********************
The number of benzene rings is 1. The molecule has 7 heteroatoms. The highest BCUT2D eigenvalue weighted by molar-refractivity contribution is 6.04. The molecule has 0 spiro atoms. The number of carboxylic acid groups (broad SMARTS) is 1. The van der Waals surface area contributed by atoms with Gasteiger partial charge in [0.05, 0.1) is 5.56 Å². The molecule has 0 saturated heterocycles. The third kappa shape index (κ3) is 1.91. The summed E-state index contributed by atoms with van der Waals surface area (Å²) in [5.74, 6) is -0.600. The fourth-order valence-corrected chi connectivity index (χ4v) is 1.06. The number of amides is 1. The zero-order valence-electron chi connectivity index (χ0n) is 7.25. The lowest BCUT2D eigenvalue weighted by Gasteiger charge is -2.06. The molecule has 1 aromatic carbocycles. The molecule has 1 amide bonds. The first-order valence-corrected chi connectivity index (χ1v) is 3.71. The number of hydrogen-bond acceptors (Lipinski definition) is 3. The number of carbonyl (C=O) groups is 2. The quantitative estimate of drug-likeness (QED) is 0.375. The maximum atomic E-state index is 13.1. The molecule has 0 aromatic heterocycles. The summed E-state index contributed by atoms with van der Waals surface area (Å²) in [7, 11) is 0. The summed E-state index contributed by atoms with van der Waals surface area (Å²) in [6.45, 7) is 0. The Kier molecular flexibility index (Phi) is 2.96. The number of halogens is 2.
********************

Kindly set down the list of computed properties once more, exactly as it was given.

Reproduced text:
The number of benzene rings is 1. The molecule has 7 heteroatoms. The highest BCUT2D eigenvalue weighted by molar-refractivity contribution is 6.04. The molecule has 0 spiro atoms. The number of carboxylic acid groups (broad SMARTS) is 1. The van der Waals surface area contributed by atoms with Gasteiger partial charge in [0.05, 0.1) is 5.56 Å². The molecule has 0 saturated heterocycles. The third kappa shape index (κ3) is 1.91. The summed E-state index contributed by atoms with van der Waals surface area (Å²) in [5.74, 6) is -0.600. The fourth-order valence-corrected chi connectivity index (χ4v) is 1.06. The number of amides is 1. The zero-order valence-electron chi connectivity index (χ0n) is 7.25. The lowest BCUT2D eigenvalue weighted by Gasteiger charge is -2.06. The molecule has 1 aromatic carbocycles. The molecule has 1 amide bonds. The first-order valence-corrected chi connectivity index (χ1v) is 3.71. The number of hydrogen-bond acceptors (Lipinski definition) is 3. The number of carbonyl (C=O) groups is 2. The quantitative estimate of drug-likeness (QED) is 0.375. The maximum atomic E-state index is 13.1. The molecule has 0 aromatic heterocycles. The summed E-state index contributed by atoms with van der Waals surface area (Å²) in [7, 11) is 0. The summed E-state index contributed by atoms with van der Waals surface area (Å²) in [6.45, 7) is 0. The Kier molecular flexibility index (Phi) is 2.96. The number of halogens is 2.